CBS: You created the Soledad O’Brien & Brad Raymond Foundation that helps young women in their educational endeavors by giving them opportunities and resources they might not attain on their own. It’s such an amazing organization. What prompted you to start it?
SO: “I started the organization with my husband after Hurricane Katrina. We saw all these young women who were trying to figure out how they could move forward in their lives when they lost everything. They didn’t have money for college or any resources at all. We started by working with one young woman. My best friend said, ‘Listen, she needs a scholarship to go to the high school because the school is not working out well.’ We started taking on young women after that, and then, four years ago now, we decided that we would get an executive director and make the foundation really official. Now we have twenty-five girls that we’re sending to and through college, and they’re doing really well. It’s been a really wonderful experience. I think the main thing was seeing all this need and trying to figure out a way to help people. I think, as a reporter, when you’re knee-deep in some a kind of disaster, that’s very, very challenging.”
CBS: What do you think is your favorite part of being so involved in the organization? What are you the most proud of?
SO: “I think it’s just having really great relationships with young people. For example, one of our scholars is a young woman who is now a registered nurse. Before, she was considering dropping out of nursing school because her grandmother had gotten ill. One of our mentors also has a sixteen-year-old daughter who spent Thanksgiving with us. So I think we have all these great opportunities. One of our scholars, Eric, is also on the road to graduate and is now working at my media company. We have all these wonderful relationships with people, some of which aren’t scholars, some who are friend’s children who discovered the foundation, and some who are diligent young women who are in the foundation and have this great network of support, guidance, and help. I love being able to reach out to these women and help inspire them. I like helping them and I think that’s what my job is.”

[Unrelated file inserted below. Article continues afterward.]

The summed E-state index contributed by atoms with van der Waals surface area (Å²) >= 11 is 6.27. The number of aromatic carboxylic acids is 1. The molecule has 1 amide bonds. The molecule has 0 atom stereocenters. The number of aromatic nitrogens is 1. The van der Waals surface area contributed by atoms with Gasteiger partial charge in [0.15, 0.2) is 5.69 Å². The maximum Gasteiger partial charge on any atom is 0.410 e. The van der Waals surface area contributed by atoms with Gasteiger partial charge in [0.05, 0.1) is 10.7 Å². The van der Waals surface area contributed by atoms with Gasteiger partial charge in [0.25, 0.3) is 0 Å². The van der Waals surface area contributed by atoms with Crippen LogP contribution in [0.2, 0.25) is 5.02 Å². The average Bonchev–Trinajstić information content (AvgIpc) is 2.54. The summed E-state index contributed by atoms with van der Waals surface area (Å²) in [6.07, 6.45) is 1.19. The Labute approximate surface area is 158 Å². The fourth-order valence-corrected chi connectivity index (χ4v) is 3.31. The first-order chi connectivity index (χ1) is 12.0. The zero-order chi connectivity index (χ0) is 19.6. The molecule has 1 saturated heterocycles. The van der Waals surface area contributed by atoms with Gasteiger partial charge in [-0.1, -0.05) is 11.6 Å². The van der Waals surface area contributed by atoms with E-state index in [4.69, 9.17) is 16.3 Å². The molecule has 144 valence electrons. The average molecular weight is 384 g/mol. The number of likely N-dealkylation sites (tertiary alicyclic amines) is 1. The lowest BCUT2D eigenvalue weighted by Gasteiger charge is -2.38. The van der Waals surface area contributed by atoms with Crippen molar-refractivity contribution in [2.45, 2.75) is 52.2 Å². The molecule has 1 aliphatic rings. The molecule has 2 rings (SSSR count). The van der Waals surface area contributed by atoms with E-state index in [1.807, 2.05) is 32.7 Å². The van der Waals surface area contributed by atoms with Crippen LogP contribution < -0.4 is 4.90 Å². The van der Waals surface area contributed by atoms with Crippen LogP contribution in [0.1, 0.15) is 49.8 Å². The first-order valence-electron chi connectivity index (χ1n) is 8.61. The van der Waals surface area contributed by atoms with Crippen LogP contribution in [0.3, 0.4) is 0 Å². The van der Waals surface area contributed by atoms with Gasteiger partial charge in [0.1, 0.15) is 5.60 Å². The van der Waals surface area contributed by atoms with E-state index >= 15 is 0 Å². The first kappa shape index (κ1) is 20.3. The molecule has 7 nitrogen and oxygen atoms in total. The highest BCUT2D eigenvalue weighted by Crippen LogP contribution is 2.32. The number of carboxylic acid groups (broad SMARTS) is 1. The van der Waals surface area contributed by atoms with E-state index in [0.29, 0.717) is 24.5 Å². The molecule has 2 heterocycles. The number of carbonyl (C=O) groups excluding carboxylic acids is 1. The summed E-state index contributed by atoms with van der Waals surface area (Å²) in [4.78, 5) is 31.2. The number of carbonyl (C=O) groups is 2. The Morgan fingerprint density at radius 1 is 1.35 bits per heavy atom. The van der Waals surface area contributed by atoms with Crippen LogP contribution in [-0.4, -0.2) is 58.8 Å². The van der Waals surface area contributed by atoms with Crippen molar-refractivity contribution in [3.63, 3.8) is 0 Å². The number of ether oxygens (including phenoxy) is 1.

CBS: Can you just tell us about your role as a special correspondent for Al Jazeera America?
SO: “Al Jazeera America asked my production company to do a piece for them. I did a piece on Edwin Edwards, who was the disgraced former governor of Louisiana. He’s eighty-six years old and thinking about of running again for the governorship, which most people think would be impossible. We also did an investigation on where the money is in Haiti, the money that people donated and the U.S. government gave. We sat down and did an interview with Jean-Claude Duvalier, the dictator who lead Haiti who now looks like he’ll be facing war crimes against humanity charges. So we’ve had these really great opportunities to do stories, and at Al Jazeera America, we like making the stories really long. Tonight is a show that I worked on, a piece that runs about 8-10 minutes. It is a luxury in TV news to be able to have a nice amount of time to really explain the complications around the story.”
CBS: What sets Al Jazeera America apart from other news shows? You mentioned that the segments are long. What else is different about the show?
SO: “Al Jazeera America features very straightforward news. It doesn’t have to have Kim and Kanye in it to get on TV. I really wanted to tell stories about what’s happening in the world. Your average TV news story is a minute-thirty and we’re doing something for 8 ½ minutes, which is like a lifetime. It’s amazing to be able to sit down with the former dictator of Haiti and ask him questions about whether or not he’s going to be facing charges of crimes against humanity. Clearly, the world today is interconnected; people are very interested in figuring out what’s happening in the world and not just through the prism of screening congressmen in Washington, DC.”